xii + 218 pp.
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£55 / $90 / €65
Joseph and Aseneth
A Christian Book
Joseph and Aseneth, a book of the Old Testament Pseudepigrapha, is a love story about the biblical Joseph and his Egyptian wife Aseneth which, in richly symbolic language, tells how the idol worshipper Aseneth was converted to belief in the one God. In recent decades, it has featured prominently in discussions of Second Temple Judaism as a testimony to a Hellenistic diaspora Judaism that neither observed the rules of conversion to Judaism (giyyur) nor cared much for the laws of the Torah.
Rivka Nir offers a completely different understanding. Joseph and Aseneth, she argues, teaches us nothing about Second Temple Judaism. Rather, its vocabulary, ideas, symbols and structure become fully comprehensible only when viewed against the background of Syriac Christianity of the third and fourth century. In this setting, Aseneth and Joseph are symbolic and typological images: Aseneth symbolizes the church, Joseph is a prototype of Christ, and their marriage is a symbolic representation of the eternal marriage between Christ and the church. Aseneth’s religious transformation should be understood as conversion to Christianity, an example for polytheists to follow. Turning our attention to the central role virginity plays in the story, Nir addresses the problematic scene of the honeycomb and the bees, reading it as a call to those joining the church to take a vow of virginity and resolve to lead a life of sexual abstinence.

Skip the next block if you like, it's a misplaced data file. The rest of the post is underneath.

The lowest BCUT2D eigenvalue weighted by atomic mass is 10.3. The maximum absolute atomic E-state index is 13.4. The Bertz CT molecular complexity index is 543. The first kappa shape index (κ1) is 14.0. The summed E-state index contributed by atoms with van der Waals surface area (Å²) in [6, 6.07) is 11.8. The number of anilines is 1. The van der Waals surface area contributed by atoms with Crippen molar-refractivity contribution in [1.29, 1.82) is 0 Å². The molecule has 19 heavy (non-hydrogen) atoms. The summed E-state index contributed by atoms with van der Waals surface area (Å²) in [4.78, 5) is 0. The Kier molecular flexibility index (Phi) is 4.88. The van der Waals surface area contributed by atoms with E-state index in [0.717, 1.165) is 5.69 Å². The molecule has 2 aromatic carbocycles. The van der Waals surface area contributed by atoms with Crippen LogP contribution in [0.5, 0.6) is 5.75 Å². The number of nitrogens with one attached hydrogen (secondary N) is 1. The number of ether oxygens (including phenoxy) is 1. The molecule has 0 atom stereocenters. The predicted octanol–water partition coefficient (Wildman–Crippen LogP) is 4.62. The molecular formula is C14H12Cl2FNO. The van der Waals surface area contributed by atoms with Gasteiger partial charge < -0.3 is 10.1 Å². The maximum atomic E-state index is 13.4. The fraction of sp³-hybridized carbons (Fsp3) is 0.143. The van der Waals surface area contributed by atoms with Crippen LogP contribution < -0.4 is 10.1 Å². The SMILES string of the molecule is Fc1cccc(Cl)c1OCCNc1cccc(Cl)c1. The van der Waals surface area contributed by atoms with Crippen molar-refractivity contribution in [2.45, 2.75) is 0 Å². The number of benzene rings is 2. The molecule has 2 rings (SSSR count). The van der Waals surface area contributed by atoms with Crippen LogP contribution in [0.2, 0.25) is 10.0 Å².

Through Nir’s detailed analysis of the symbols and metaphors of Joseph and Aseneth in a Christian context, the book coalesces into a tightly integrated and meaningful whole, on both the theological and the symbolic levels.
Rivka Nir is a lecturer in the Department of History at the Open University of Israel.
Chapter 1. Aseneth — Jewish Proselyte or Christian Convert? 23
1. Could Aseneth Be a Jewish Proselyte? 23
2. Aseneth as a Model of a Christian Convert 38
Chapter 2. Aseneth as the ‘Type of the Church of the Gentiles’ 67
1. Aseneth as ‘City of Refuge’ 67
2. Bees as a Symbol of Virgins in the ‘City of Refuge’ 90
Chapter 3. Joseph as the Prototype of Christ 116
1. Joseph as the Sun God Helios 116
2. Joseph as an Olive Tree 124
3. The Man of God as a Reflection of Joseph 127
Chapter 4. Aseneth as Joseph’s Bride: The Marriage of Christ and the Church 136
1. The Bridal Garment: ‘like light in appearance’ 136
2. The Kiss of Joseph and Aseneth 143
3. The Marriage of Joseph and Aseneth 149
Chapter 5. Christian Ethics in Joseph and Aseneth 22–29 159
1. ‘It is not right for a man who worships God to repay his neighbor evil for evil’ 160
2. Aseneth as Symbol of the Christian Church 166
3. ‘It is not right for a man who worships God …’ as Expressing the Proper
Christian Ethic 169
4. Levi and the ‘Unspeakable Mysteries’ 170
[A]n excellent book, clearly written, carefully referenced and well worth reading for an insight into this remarkable ancient tale. She has considerably advanced and enhanced the discussion. Barrie Wilson, Biblical Theology Bulletin.
[T]his highly readable book represents an important contribution to the field and will certainly become part of the standard reading for anyone working on this story. Jonathan Wright, Journal of Theological Studies.